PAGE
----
- NFC has the same function, but it has a shorter range, but offers better protection in crowded places.
- Advertising mode: A Bluetooth LE device can broadcast, “advertise” or be publicly available. This allows other nearby devices to discover it and establish a connection.
- Positioning and Tracking: A common use of BLE is to track the location of objects via wireless transmitters. These are basically small, low-power devices that transmit a signal to nearby devices. BLE transmitters, identified by their unique ID numbers, allow you to pinpoint the location of an object. Similarly, the sports industry uses BLE in sports equipment to measure performance and other metrics.
- RFID tags and accompanying technology are also used to find objects, with which they recently proved that x-ray vision is a concept with a lot of potential.
- Home automation: Because of its low power consumption, BLE is a perfect fit for battery-powered sensors that record temperature, humidity, light, and human presence.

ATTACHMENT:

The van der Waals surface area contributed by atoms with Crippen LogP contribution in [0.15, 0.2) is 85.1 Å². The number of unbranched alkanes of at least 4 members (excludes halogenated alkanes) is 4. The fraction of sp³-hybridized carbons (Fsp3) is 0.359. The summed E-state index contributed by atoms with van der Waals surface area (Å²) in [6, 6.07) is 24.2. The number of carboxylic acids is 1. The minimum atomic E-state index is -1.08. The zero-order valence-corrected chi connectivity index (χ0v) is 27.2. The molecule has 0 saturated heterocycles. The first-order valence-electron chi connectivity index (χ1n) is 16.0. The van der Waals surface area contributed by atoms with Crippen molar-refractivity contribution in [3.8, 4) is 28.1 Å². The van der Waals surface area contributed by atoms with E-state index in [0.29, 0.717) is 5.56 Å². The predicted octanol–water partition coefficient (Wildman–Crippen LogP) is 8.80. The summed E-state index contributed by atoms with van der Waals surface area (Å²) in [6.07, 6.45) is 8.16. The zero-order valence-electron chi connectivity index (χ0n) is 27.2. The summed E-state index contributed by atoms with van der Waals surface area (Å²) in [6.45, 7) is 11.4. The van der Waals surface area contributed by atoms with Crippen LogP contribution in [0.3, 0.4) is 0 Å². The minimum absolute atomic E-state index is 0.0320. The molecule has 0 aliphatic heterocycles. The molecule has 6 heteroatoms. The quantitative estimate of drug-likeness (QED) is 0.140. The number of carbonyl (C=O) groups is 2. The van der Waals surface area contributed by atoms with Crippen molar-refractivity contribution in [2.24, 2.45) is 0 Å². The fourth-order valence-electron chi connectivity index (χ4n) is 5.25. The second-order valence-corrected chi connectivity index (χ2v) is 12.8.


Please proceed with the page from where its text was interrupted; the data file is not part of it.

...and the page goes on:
- Efficient audio streaming: Until recently, all wireless audio streaming products had to use classic Bluetooth. However, in 2022 the Bluetooth SIG introduced a new standard that finally brings audio support for low-cost BLE. Briefly, Bluetooth Low Energy Audio uses the new LC3 audio codec for improved audio quality at lower bit rates.
Bluetooth and Bluetooth LE. What’s the difference?
The original Bluetooth standard, introduced in 1999, was designed for fast data transfer. Infrared technology at the time was not sufficient for the needs of users, so Bluetooth was accepted with open arms. 10 years later, user requests triggered the development of a low-power wireless protocol.